so i have a dedicated firewall up connected to my internet. on the inside i have subnet 192.168.0.0 with the firewall as a dchp server and then my home router using the firewall as a gateway. the home network subnet is 192.168.1.0 so just in case your still not following
internet --> dedicated firewall (.0.1) --> (.0.200) home router (.1.2) --> home computers (.1.x)
i can get internet, and i had some people test it and port forwarding works so that people can access the server on my home network, but when im logged into the server, i cant ping anything inside my homenetwork. also, when i try to access my server as if from an outside host (using my external ip) i get timeouts. whats up? i have no idea on this one
what ive tried:
taking down my router firewall
route add -net 192.168.1.0 netmask 255.255.255.0 dev eth0
route add -net 192.168.1.0 gw 192.168.0.200 netmask 255.255.255.0 dev eth0
and thats about it... so any help would be greatly appreciated
February 19th, 2007, 05:16 AM
let me know if this makes any sense, but i put a crossover cable instead of a patch cable in between the firewall and my home router and it seems to work now... i dont know why but maybe someone can explain it to me
February 19th, 2007, 09:39 AM
It looks like the subnet is the netmask actually: 255.255.255.0
What I'm guessing is happening here is you've got a firewall (the Smoothwall?) up in the "front", then the router behind that. If the DHCP server is enabled on both the firewall and the router, you have in effect a LAN (192.168.1.0) within a LAN (192.168.0.0). Is your router is pulling an IP address from the firewall, then in turn assigning IP addresses to your home network? You've got a couple of layers of networks in there. Some of your complications are probably coming from that.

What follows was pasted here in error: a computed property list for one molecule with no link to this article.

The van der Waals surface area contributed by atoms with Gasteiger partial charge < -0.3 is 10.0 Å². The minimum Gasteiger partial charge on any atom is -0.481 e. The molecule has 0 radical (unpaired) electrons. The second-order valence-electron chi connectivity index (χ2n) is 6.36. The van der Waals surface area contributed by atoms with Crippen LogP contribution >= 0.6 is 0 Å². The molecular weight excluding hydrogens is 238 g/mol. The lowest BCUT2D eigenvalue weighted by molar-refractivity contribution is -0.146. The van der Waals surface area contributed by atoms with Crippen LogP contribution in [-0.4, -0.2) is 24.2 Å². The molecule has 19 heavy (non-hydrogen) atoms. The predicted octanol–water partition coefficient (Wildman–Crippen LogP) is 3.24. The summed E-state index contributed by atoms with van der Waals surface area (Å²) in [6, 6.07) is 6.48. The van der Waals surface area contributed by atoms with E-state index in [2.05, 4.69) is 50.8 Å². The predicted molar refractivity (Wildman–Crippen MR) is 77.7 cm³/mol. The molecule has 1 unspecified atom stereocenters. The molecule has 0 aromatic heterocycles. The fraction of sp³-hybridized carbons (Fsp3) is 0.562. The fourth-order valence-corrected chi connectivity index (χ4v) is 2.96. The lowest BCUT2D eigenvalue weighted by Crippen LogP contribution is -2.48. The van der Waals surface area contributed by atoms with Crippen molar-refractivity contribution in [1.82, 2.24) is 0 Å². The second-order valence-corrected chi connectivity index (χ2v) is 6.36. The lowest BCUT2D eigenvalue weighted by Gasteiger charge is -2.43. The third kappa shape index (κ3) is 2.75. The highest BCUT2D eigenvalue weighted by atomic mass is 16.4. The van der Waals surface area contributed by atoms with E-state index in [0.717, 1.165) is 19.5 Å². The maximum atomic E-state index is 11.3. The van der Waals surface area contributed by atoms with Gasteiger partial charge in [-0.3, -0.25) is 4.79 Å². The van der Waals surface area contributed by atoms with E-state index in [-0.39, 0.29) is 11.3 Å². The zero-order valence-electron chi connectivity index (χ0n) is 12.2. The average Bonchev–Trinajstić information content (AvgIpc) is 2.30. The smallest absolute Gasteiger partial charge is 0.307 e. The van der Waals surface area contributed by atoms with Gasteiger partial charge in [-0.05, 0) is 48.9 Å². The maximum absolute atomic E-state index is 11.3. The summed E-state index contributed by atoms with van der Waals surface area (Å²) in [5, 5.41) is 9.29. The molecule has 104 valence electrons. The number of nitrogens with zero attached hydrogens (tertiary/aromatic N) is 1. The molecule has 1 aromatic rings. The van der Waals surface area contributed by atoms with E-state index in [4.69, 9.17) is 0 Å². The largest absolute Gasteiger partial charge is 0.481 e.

Try giving your router a static IP address from the same range as the firewall (say 192.168.0.254), then disabling DHCP on your router and plugging it up to the firewall via a LAN port instead of the WAN port (or maybe stick with the crossover on the WAN port). That will in effect turn your router into a switch, I believe (that, or go buy a switch). If the Smoothwall's DHCP server is enabled, then the home PC's should start pulling a 192.168.0.0 address. I'm not sure what effect the crossover cable has, except to have turned the WAN port into a LAN port.
February 19th, 2007, 12:55 PM
The crossover cable makes sense if you are old enough to remember RS232 communication, you are connecting 2 DTEs together.
A computer is a DCE (digital computing equipment)
A modem, printer, hub is DTE (digital terminal equipment)
In a straight thru cable you connect a DCE to a DTE, the DTE is wired that the transmit leads attach to its receive ports.
Any time that you connect a DCE to DCE or a DTE to DTE the cable had to switch xmit and rcv. (crossover cable)
The $5 netgear hub I bought has a "smart" port system that does the switching internally, never need crossover cables.